But eventually they grew wary of Galante. His power was growing and growing, and it is alleged he was holding back drug money from the other bosses. Some American mobsters in the Bonanno Crime Family were also unhappy with Galante's leadership. A faction led by imprisoned Bonanno leader Philip "Rusty" Rastelli (photo on the right) started throwing around the idea of eliminating Galante. But could Galante be killed, when he had the backing of his Sicilians? The Sicilians, however, turned out to be a bit disappointed with Galante. Galante was getting ever more greedy, keeping more and more money for himself. The Sicilians were more than happy to help get rid of 'their' boss.
On a hot July afternoon in 1979 Carmine Galante and his two Sicilian bodyguards, Baldassare Amato and Cesare Bonventre (photo left), arrived at Joe and Mary's Italian American restaurant at 205 Knickerbocker. A short while later a blue Mercury stopped in front of the restaurant. Witnesses saw three masked men get out of the car and enter the restaurant, one of the men was carrying a sawed off, double barreled shotgun, another a regular shotgun, while the third was carrying a handgun. Inside the three men caused a bloodbath. Galante was hit in the chest by one shotgun blast, while another shot hit him in the face. He died instantly. The three gunmen fled the scene, leaving behind two more dead, and one wounded. The trusted, and loyal, Sicilian zips had watched and done nothing. They were in on the hit plot, and left the restaurant without any bullet wounds. In the end the Sicilians were most loyal to the mighty dollar.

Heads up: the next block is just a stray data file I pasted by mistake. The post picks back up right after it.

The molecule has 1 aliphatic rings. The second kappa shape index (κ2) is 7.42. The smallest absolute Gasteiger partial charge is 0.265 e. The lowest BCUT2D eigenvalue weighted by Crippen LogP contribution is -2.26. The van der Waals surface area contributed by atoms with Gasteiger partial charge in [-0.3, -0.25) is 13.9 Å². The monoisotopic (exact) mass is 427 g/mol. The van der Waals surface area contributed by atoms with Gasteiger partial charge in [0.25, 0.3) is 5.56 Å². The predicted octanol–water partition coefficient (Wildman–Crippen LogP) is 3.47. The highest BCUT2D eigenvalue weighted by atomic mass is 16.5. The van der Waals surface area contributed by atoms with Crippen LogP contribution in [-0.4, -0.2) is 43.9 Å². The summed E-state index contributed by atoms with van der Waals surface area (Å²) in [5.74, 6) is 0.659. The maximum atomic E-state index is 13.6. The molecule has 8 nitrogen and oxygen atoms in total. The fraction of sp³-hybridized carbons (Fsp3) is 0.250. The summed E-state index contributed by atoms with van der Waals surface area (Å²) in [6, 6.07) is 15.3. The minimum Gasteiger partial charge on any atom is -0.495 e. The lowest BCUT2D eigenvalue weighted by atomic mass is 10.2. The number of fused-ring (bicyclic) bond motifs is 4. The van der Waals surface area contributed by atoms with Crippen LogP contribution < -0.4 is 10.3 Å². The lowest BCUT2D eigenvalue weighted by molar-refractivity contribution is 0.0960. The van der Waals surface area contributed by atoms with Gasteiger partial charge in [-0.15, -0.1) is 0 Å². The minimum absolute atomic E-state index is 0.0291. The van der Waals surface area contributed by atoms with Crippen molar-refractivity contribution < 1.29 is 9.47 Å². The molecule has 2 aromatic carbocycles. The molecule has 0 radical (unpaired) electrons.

With Galante out of the way Salvatore Catalano assumed the top position in the Bonanno Family. However his term would be extremely short. After one week as boss he stepped down. The reason was that he had difficulties communicating with the American Bonanno members, making him unfit to rule the family. Besides, Catalano didn't need the boss title and its problems. He needed all his time to run the drugsmuggling operations.
Catalano might have climbed to the top of the American Mafia, he still answered to his Sicilian superiors. Chief among those was Giuseppe Bono (photo right). Bono was the head of the Palermo based Bolognetta Family and one of the architects of the famous Pizza Connection heroin pipeline. He was sent to New York by the Cupola to represent the entire Sicilian Mafia. Bono lived in a $250.000 house in the upscale southern Westchester community of Pelham. Money was flowing in, and Bono liked to show it. His wedding was held at St. Patrick's Cathedral, followed by a $64.000 wedding reception at the Grand Pierre Hotel. The reception was attended by over 300 guests, almost all of them were involved in organized crime. They came from all over the world to wish the happy couple a beautiful future. Currently imprisoned Montreal boss Vito Rizzuto was there. So were a host of American Bonanno Family members including a young Vincent Basciano, who would become Acting Boss of the Bonanno Family. And of course Salvatore Catalano and his crew were there. We know this because Giuseppe Bono spent $5.000 on a photographer, who took pictures of the guests. The photos came to the attention of law enforcement who started putting names to all the faces. Authorities had noticed the unknown Sicilian men visiting the mob social clubs, and had started investigating them. The photos would be very helpful.